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Old 09-28-12, 12:00   #31
OKStriple
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I guess I'm missing something because I thought the success of the Ninja 250 was as a beginner bike for 14-16 year olds who can be legally licensed to ride a 250 or smaller in the US, but can't ride a bigger displacement till after 16.

Isn't that the core market for the 250cc bikes and wouldn't a 300cc bike be completely cut out of that? I'm not saying the 300cc wouldn't be a better bike, I just don't understand the target market. I suppose there are those older than 16 as new riders that would go for the slightly larger 300cc.
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Old 09-28-12, 12:16   #32
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I'm guessing the target audience is the person that wants the Ninja250 with just a tad more powa. Not a bad idea at all, I bet they sell tons of them. About the only thing I didn't care for with my old Ninja was that it was sort of ugly (compared to modern sport bikes). I had moved on by the time the updated 250R came out. I would have been all over the 300 if it were available then. I had a lot of good rides and times on the 250, things just didn't happen quite as fast, lol.
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Old 09-28-12, 14:11   #33
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Not just 14-16 year olds, but any noob wanting to start with a sportbike instead of a cruiser like the Rebel 250. I started on a Ninja 500EX. My wife was thinking of getting a Ninja 250 (since they don't make the 500EX anymore), but was turned off by the lack of FI and high highway RPM's. She was riding my FZ6R, but doesn't like how heavy it is (she dropped it backing out of the driveway and couldn't pick it back up; that led to a fear of dropping it when no one was around to help her). This 300 may hit her in the sweet spot. More power, FI, looks great, and very light.
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Old 09-28-12, 19:28   #34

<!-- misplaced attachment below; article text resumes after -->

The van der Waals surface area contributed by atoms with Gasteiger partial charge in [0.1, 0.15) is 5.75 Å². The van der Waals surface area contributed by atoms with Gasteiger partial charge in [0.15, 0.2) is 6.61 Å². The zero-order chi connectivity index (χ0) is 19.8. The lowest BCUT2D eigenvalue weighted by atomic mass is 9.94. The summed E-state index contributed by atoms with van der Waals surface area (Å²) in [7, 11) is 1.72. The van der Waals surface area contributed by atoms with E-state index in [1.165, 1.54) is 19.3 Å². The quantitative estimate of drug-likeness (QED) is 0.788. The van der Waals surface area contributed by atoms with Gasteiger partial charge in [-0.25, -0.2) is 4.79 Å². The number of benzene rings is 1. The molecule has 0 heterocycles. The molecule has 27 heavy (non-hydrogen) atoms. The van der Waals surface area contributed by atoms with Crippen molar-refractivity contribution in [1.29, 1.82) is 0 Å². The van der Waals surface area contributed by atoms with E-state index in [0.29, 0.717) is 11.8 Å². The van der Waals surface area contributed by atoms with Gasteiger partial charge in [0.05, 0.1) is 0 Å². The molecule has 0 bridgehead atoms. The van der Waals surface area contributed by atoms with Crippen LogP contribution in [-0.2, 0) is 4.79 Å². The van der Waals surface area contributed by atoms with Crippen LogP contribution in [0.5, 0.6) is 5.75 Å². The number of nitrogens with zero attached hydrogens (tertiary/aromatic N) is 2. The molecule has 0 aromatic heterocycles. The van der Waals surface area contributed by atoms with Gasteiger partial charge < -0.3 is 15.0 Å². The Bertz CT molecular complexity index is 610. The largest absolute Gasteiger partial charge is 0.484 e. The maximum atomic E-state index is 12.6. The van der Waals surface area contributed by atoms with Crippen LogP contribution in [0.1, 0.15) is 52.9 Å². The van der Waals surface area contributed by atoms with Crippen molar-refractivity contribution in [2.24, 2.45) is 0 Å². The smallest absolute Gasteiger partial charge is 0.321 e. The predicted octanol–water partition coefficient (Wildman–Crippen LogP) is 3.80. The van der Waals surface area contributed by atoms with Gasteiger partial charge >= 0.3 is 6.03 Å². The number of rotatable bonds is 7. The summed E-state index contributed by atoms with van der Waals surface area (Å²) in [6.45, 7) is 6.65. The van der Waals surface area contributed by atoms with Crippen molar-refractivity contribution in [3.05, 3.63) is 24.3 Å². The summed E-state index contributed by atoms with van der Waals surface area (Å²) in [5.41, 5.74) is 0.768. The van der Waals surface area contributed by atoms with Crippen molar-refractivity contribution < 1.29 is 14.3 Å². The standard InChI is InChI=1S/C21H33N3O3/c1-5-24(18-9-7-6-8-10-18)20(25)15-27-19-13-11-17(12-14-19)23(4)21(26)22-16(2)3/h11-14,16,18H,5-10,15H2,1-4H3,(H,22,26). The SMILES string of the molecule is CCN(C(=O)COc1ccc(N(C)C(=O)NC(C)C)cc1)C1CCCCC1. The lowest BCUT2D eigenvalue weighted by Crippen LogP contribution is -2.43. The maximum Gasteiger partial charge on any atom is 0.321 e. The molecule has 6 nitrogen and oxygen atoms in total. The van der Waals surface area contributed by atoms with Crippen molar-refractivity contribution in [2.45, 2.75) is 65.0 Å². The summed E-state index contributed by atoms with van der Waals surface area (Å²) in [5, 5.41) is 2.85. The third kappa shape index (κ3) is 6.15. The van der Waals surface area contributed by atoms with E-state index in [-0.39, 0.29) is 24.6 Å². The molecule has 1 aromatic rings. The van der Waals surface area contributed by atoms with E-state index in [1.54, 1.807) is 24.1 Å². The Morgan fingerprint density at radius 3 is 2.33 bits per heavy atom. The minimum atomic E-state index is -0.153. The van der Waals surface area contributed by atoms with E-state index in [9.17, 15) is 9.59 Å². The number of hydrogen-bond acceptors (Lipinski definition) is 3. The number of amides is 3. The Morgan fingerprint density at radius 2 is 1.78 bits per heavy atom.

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Originally Posted by Nastybutler View Post
This 300 may hit her in the sweet spot.
That sounds unpleasant.

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Old 09-28-12, 19:54   #35
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That sounds unpleasant.

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Old 09-29-12, 17:32   #36
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I feel bad for the women you've slept with...
Hahaha. OHHHH, THAT kind of 'hit her', lol. I was thinking more like, a baseball bat. Yes, yes, we're apparently 16 years old.

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Old 09-30-12, 11:50   #37
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Originally Posted by MetalExplorer38 View Post
I agree! All the rider aids do is teach new riders to rely on the technology. What happens if that rider moves up to a bigger bike without all the aids? All of a sudden, their poor techniques learned from an overly forgiving bike can turn into a dangerous situation. It's more or less learning to ride again. I'd rather not see slipper clutches, TC, or ABS on beginner bikes ...

That said though, the new Kawi lineup looks awesome. It's about time the 250 is FI, and the new 300 and 636 are nice touches. I like where Kawasaki is going!
So Newbs should just get into accidents rather than be saved by the technology aids that are available. Why wouldn't you want to get something "safer" for your first ride? If they get a bigger bike they may be able to get abs on that, if not at least they will have experience on a bike, which will help then avoid a lot of mistakes.

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Old 10-01-12, 10:31   #38
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I think his point is that a lot of these rider aids allow you to develop bad habits that you don't realize you are even doing. It's better to just do it right, than to have the motorcycle allow you to do it wrong but fix the mistake.
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Old 10-01-12, 10:46   #39
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I think his point is that a lot of these rider aids allow you to develop bad habits that you don't realize you are even doing. It's better to just do it right, than to have the motorcycle allow you to do it wrong but fix the mistake.
Exactly. Overall, all the rider aids manufacturers are putting into their bikes are pretty impressive. However, I'd rather know that I'm capable, as a rider, to handle proper technique on any bike. I'd also rather see a rider get these techniques down with a smaller, more forgiving bike.

On topic, though, I stopped my my local dealer to take a look at the 300. Very nice bike. Well made, fit and finish is quite good, and feels like a good, comfy bike. I didn't see any of the other new models therem, yet.
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